Edited by Steven Van Uytsel, Shuya Hayashi and John O. Haley
Chapter 2: The proliferation of competition law in Asia: from forced adoption to an integration project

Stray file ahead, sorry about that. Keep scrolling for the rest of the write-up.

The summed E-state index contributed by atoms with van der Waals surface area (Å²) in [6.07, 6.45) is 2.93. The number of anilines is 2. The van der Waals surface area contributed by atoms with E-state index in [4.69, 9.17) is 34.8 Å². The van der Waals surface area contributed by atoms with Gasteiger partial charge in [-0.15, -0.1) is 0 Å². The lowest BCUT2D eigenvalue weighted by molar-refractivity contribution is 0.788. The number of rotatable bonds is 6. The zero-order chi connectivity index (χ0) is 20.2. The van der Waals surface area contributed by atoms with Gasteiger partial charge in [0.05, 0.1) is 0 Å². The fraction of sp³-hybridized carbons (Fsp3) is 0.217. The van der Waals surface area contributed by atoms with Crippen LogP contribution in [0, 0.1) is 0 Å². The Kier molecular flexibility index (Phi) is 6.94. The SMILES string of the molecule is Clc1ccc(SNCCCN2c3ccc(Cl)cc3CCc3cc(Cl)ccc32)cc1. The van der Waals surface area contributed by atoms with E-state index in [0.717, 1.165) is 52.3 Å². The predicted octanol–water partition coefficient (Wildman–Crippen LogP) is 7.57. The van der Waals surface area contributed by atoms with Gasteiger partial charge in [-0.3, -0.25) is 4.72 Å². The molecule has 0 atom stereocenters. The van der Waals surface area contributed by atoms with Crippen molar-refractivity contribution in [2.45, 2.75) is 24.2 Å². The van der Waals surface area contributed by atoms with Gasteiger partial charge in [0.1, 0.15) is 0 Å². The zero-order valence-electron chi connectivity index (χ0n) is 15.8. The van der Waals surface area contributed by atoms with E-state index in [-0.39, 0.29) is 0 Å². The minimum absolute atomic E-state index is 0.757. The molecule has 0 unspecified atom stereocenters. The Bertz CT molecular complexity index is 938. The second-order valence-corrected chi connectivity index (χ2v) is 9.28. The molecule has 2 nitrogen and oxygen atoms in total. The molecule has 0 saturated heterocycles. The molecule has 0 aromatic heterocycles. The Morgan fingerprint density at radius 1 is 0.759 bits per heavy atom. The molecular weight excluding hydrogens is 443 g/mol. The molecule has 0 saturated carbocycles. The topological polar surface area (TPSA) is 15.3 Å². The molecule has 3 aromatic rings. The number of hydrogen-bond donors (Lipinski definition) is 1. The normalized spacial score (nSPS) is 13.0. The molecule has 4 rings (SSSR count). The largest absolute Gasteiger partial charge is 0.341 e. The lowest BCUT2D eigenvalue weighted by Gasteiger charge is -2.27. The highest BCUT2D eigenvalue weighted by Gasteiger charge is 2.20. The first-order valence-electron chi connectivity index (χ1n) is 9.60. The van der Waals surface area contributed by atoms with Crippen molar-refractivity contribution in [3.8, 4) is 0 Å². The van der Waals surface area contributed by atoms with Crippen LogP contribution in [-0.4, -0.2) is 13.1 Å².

This chapter sets out the reasons why competition law spread in Asia. After detailing the forced adoption of competition law in Japan, which was the result of the post-Second World War economic policy of the United States, the chapter goes on to map out the different origins of the proliferation of competition law. Despite the fact that forced adoption, such as was seen in Japan, no longer occurs, pressure has been exerted on some countries to adopt a competition law. This pressure came through international organizations (International Monetary Fund or World Trade Organization) or through other countries’ foreign trade policies (free trade agreement). Some countries decided to embrace competition law for reasons that fit with their own economic reformation of the market. The last dash towards the proliferation of competition law in Asia has been through ASEAN, which suggested the adoption of competition law to achieve market integration within the ASEAN region.
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